Furthermore, a written knowledge exam is required for the registered professional reporter certification, encompassing 120 questions.
These cover topics such as technology, professional practices, ethics, and reporting practices.
The minimum passing score is 70, and the fees are as follows:
- $220 for non-members
- $195 for members
- $160 for student members
The NVRA exam carries a fee of $125.
Renewing Your Court Reporter License in New York
Similar to numerous licenses, the court reporter license necessitates periodic renewal. In New York, license renewal is mandated annually on September 30th by the Board.
A reminder email is typically sent around August 1st. A grace period is allowed until November 30th, following which unrenewed licenses expire.
As expected, a renewal fee is associated with the process, structured as follows:
- $200 for on-time renewals
- $240 for renewals until September 31st
- $280 for renewals until November 30th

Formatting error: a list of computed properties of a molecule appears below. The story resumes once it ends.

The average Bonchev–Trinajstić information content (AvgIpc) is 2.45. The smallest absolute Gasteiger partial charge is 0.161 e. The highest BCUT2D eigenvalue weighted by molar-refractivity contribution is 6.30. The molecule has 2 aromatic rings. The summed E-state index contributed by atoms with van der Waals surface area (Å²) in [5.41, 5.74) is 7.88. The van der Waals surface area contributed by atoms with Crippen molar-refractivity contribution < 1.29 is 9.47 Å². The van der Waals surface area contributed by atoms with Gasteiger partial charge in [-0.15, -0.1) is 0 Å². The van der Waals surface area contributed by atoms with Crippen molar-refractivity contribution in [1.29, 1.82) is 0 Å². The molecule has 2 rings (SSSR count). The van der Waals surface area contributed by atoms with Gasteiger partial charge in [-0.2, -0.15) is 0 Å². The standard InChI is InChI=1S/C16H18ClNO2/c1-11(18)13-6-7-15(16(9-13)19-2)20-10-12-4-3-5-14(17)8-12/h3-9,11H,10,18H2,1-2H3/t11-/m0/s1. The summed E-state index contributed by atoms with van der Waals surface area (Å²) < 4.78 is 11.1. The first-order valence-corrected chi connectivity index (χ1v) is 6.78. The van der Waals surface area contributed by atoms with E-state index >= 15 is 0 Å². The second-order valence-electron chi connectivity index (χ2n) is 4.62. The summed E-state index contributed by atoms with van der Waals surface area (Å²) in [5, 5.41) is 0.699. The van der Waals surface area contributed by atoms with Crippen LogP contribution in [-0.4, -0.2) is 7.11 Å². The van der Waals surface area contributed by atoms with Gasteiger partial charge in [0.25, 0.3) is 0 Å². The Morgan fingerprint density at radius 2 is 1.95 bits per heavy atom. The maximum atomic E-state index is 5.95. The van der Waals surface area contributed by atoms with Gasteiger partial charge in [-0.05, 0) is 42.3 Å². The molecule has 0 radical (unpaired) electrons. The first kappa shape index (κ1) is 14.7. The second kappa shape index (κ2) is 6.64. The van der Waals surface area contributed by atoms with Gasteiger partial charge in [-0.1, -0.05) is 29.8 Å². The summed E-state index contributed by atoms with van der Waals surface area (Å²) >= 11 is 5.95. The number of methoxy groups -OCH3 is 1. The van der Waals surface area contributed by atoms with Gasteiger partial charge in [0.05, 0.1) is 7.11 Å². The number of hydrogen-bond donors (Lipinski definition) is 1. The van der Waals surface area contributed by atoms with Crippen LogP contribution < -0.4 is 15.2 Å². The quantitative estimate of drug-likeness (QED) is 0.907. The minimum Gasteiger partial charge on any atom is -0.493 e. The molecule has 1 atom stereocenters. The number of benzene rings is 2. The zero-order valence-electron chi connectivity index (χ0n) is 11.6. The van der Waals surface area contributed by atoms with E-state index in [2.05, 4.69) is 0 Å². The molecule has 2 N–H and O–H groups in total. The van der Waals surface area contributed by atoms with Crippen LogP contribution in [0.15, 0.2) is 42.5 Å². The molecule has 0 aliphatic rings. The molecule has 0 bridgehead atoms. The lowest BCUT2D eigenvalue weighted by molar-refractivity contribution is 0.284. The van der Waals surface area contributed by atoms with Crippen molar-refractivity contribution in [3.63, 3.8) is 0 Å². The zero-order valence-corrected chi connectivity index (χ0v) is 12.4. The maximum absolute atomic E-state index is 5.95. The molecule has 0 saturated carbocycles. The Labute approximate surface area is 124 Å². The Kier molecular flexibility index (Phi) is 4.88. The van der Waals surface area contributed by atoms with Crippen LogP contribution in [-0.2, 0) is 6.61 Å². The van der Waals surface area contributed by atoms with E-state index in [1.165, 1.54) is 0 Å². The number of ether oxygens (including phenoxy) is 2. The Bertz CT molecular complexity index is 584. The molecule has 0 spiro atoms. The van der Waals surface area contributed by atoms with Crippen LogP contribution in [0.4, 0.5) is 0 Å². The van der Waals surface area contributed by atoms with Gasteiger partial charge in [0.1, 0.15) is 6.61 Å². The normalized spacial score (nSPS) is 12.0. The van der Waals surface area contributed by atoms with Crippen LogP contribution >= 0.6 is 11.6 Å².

To complete the license renewal procedure, individuals must fulfill 5 hours of continuing education annually.
Excess hours can be carried forward to the subsequent year.
Continuing education hours must be completed through NCRA, NVRA, and ACRA, as personal development classes are typically not accepted.
Court Reporter Salary in New York
If you have followed this information closely, it indicates your keen interest in the court reporter profession and the potential earnings associated with it.
In the state of New York, a court reporter can expect a median annual salary of approximately $65,969.
In the table below, you can find details of the cities within the state that offer the highest median salaries for this occupation.Annual Salary Range: Annual Salary by Location:
|Location||Avg. Annual Salary|
Frequently Asked Questions
What skills do I need to become a court reporter in New York?
Here are some of the main skills and abilities of a court reporter, regardless of state:
- Good hearing
- Able to sit for long periods
- Word knowledge
- English / grammar skills
- Good use of both hands
- Able to handle stress
- Good organizational skills
Which courts hire court reporters in New York?
All of the state’s courts hire court reporters.
Here are some examples:
- Appellate Courts
- Superior Court
- District Courts
What other requirements are there to become a court reporter in New York?
Candidates for licensure must ensure they:
- Are an American citizen
- Have a photo not older than 6 months